Inverted v-twin

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Inverted v-twin

Postby Titus » Mon Jul 28, 2008 9:21 am

Hello everyone.

I'm a designer and this is my first post in this fine forum. I'm designing a custom airplane frame and I need of the knowledge of the v-twin expert members of the board .
In the plan of my project, installing an HD Evo type v-twin in an inverted position (upside-down, with the crankcase up and the cylinders down) would be more rational than a traditional configuration.
I know that the v-twins can be considered as a part of an aircraft radial engine, I know that the HD v-twin separated lubrication allows the inverted work. Of course, I also know that the history of aviation is rich of famous inverted v-engines or radial ones and that in the acrobatic aircraft the engines can work inverted for a while, but I don't know if a stock HD Evo v-twin, or a S&S bigger colleague (like the T124 for example) with fuel-injection system can work at the same and normally if mounted inverted without modifications.

If an inverted v-twin working is not possible without modifications, what modifications the v-twin would need of?

Or it's not possible at all?

Thank you very much in advance,

Greets,

Titus
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Re: Inverted v-twin

Postby merlinraj » Mon Sep 03, 2012 2:24 am

The cylinders and pistons are aligned, in two separate planes or 'banks', so that they appear to be in a "V" when viewed along the axis of the crankshaft. The Vee configuration generally reduces the overall engine length, height and weight compared to an equivalent inline configuration.V-twin engines have a single crankpin, which is shared by both connecting rods. The connecting rods may sit side-by-side with offset cylinders, or they may be "fork & blade" items with cylinders in the same plane without an offset.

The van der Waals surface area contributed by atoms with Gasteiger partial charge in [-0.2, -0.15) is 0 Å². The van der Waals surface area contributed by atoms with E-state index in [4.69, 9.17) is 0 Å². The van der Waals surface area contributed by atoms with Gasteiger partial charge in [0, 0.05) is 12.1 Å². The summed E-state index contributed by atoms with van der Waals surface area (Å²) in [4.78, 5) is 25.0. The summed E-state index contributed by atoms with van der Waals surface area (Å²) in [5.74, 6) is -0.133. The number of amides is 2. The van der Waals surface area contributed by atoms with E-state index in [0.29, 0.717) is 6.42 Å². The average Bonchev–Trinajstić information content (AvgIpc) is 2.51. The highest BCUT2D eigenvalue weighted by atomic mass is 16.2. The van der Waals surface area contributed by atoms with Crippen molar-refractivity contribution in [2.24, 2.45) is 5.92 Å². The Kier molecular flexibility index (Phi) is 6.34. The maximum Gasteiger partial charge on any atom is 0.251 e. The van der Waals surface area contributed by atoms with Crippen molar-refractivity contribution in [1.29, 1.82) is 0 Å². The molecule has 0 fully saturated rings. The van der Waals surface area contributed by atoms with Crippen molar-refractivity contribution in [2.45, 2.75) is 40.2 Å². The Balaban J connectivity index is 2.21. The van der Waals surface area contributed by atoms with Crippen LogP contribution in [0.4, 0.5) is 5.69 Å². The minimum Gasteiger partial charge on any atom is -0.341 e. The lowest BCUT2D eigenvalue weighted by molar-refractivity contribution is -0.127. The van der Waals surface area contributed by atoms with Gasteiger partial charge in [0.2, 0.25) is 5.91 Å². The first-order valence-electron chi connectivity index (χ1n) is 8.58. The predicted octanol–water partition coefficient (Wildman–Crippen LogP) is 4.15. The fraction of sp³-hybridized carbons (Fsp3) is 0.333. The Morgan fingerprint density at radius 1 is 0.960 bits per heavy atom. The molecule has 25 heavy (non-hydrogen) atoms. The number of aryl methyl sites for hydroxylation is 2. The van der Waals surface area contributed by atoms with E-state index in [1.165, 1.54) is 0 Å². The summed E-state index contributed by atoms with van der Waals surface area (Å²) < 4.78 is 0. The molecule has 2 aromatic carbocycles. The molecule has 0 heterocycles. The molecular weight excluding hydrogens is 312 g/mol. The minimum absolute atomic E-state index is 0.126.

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Re: Inverted v-twin

Postby merlinraj » Mon Sep 03, 2012 2:24 am

The cylinders and pistons are aligned, in two separate planes or 'banks', so that they appear to be in a "V" when viewed along the axis of the crankshaft. The Vee configuration generally reduces the overall engine length, height and weight compared to an equivalent inline configuration.V-twin engines have a single crankpin, which is shared by both connecting rods. The connecting rods may sit side-by-side with offset cylinders, or they may be "fork & blade" items with cylinders in the same plane without an offset.
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Re: Inverted v-twin

Postby trackwelder » Sun Sep 01, 2013 11:00 pm

Harleys are a knife and fork, some years back there was a company that made a 3 cylinder engine using Harley Parts Fueling or some thing like that.
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